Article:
TIL-2266, Valve tooling replacements.

The OEM learned that tooling being supplied to remove steam-turbine valve internals could yield under appropriate working loads, posing a risk of personnel injury and/or product damage. Recommendation: Replace tooling with improved capability and function prior to your next scheduled outage.

The TIL segment of the program finished with a look at what “damage” can occur to a steam turbine during periods of low load and cycling. This is particularly helpful in operational decision-making. Here are the damage mechanisms to be aware of:

  • Inlet valves—throttling and solid-particle erosion.
  • HP and IP shells and valve casings—low-cycle fatigue (LCF).
  • HP and IP rotors—LCF.
  • HP and LP sections—windage heating.
  • Casing and last-stage blades—erosion when hood sprays are on.
  • Last-stage blades—LCF.

Presentations on other steam-turbine topics made after the steamer TIL updates:

Parts planning is particularly important today, the group was told, given the long lead times associated with replacement capital components. The speaker pointed out that many steam turbines are unique from Day One and some parts must be made—often there are no spares on a warehouse shelf. A review of a given unit’s lifetime operational history, a collaborative effort between the OEM and owner/operator, is critical to proper planning.

GE’s next-gen steam-turbine valve portfolio was next on the agenda. New valve internal geometries and materials are said to improve component reliability and operability. More specifically: reduced risk of stem leakage and valve sticking, increased throttling range, and ability to accommodate low load and daily starts.

These valves are designed for as little as 25 hours of operation per start, half of what had been recommended previously and more in synch with the operating paradigm forced on many combined cycles today. Another advantage of the durable next-gen valves is that their maintenance can be done on a C-inspection schedule rather than during B inspections.

Gas turbines

Options for decarbonizing gas power, a topic at most—if not all—power-industry conferences these days, looked at both pre- and post-combustion solutions. For the former, the following zero- or low-carbon fuels were reviewed: hydrogen (blue, green, pink), synthetic methane, renewable methane, biofuels, and ammonia. Carbon capture by way of liquid solvents or solid sorbents in the exhaust stream, and oxy-fuel cycles, were the post-combustion processes discussed.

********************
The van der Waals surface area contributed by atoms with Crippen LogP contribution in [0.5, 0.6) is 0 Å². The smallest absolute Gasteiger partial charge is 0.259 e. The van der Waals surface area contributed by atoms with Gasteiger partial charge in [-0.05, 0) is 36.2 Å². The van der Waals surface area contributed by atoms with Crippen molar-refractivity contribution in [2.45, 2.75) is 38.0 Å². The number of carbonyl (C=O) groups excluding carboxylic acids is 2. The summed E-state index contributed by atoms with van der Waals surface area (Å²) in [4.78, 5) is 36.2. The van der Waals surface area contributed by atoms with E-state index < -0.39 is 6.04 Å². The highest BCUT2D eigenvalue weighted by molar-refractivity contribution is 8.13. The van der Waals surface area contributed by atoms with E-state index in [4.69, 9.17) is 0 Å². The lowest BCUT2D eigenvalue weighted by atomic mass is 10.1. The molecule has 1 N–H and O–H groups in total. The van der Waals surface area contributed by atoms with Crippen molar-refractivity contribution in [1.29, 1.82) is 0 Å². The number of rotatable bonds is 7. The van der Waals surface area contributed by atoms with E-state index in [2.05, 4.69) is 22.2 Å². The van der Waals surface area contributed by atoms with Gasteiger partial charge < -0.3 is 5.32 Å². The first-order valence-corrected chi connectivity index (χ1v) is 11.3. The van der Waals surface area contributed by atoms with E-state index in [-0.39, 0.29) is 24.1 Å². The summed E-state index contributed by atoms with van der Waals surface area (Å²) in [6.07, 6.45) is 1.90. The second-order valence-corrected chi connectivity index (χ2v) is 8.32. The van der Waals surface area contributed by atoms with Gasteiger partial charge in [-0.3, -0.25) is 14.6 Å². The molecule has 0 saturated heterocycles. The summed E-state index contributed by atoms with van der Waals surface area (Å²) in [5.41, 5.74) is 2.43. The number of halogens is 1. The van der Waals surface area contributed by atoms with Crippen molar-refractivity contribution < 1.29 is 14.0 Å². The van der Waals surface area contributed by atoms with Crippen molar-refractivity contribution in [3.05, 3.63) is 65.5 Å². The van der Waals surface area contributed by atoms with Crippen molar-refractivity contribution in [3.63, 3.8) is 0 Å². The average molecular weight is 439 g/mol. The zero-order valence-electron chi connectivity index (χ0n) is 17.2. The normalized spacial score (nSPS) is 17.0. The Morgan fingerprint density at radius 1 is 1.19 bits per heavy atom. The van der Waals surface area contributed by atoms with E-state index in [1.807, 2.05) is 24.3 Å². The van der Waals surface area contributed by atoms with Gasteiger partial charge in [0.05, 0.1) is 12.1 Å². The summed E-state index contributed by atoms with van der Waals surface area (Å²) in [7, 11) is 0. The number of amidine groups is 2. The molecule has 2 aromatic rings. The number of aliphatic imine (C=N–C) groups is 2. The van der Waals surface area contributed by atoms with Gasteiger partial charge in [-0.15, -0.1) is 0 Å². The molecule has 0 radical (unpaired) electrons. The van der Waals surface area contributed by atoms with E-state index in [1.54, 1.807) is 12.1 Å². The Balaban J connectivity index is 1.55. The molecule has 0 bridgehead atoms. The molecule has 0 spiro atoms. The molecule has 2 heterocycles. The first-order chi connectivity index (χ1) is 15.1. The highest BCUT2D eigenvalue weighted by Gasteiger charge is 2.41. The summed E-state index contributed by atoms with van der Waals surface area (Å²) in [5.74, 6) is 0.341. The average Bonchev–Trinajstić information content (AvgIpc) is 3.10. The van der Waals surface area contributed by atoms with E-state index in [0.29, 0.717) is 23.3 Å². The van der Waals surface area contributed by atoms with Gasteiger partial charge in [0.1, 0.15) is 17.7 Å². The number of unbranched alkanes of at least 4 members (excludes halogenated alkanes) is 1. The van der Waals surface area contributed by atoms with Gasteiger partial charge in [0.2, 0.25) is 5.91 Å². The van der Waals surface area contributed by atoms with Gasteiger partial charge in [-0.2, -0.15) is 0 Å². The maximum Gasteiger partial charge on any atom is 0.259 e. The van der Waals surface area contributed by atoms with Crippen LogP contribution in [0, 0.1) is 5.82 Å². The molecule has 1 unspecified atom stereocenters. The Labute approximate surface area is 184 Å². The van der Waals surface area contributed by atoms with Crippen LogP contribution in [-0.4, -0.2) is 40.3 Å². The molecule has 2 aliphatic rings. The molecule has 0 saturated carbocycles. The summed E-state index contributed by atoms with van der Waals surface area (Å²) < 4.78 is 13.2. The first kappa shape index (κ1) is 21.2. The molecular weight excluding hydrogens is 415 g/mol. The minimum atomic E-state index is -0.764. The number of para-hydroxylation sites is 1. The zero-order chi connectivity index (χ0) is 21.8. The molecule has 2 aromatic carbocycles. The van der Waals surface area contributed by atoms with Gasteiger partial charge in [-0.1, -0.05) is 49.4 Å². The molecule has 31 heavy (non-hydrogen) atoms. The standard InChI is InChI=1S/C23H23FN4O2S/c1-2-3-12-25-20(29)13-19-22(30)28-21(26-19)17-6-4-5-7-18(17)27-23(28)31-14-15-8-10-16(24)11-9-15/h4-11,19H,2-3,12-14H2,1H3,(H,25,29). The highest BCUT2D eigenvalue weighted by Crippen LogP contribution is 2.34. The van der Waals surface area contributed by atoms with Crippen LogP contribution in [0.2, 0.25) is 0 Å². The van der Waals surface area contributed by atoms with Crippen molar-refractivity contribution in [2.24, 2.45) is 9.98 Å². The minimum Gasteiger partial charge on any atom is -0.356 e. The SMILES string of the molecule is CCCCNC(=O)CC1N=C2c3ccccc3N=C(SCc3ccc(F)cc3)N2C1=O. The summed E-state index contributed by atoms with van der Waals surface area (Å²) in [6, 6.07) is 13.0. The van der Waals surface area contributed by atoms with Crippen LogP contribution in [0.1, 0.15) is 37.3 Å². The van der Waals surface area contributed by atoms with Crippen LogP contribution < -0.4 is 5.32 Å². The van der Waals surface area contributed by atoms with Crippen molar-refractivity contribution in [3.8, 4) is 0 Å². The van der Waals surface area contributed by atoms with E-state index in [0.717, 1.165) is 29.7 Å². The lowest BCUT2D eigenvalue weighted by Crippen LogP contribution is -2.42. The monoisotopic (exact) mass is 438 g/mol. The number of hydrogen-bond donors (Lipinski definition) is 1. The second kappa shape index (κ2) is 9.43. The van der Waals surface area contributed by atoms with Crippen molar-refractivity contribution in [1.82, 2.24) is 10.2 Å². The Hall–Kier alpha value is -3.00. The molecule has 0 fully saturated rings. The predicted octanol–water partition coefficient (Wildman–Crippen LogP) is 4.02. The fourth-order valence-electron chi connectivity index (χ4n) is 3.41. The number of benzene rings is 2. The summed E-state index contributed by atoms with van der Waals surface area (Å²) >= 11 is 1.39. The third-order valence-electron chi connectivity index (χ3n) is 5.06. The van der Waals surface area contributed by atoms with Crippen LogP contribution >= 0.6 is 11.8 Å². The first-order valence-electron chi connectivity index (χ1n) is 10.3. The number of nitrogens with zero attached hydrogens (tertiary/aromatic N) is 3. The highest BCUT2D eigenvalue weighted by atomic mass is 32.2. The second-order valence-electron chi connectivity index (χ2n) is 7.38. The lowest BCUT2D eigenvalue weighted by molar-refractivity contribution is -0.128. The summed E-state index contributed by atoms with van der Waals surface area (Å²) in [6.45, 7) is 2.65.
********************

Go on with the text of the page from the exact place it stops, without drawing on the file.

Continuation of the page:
Alstom experience burning hydrogen in gas turbines, as reported at the meeting, includes the following: A blend of up to 5% H2 in natural gas for the EV combustor and 79% H2 for the GT8’s single burner combustor. Also said was that the GT13E2’s AEV combustion system has been cleared for burning up to 30% hydrogen in natural gas. Regarding the GT26, analytical work suggests that for mixtures of natural gas with up to 40% by volume of hydrogen, both fuels show the same physics.

The possible impacts of burning hydrogen in existing plants also were covered.


Generators were the subject of a solid presentation that most plant personnel probably would benefit from. The theme was “enhancing reliability to support life extension keeps fleets relevant.” The presenter, a highly experienced product manager, began by reminding attendees that the generator is not the turbine most attendees were familiar with. Example given: Its design incorporates organic materials, unlike the turbine.

The cyclic loadings characteristic of today’s operating environment are the source of stresses not experienced in baseload service, contributing to increased risk of forced outages (a chart illustrates this point well), and the higher probability of a rewind (15-20 years for a rotor, 25-30 years for a stator).

Typical findings during generator inspections impacting a given unit’s lifecycle include the following:

  • Rotor—Retaining-ring insulation damage, loose blocking, cuts on winding connections.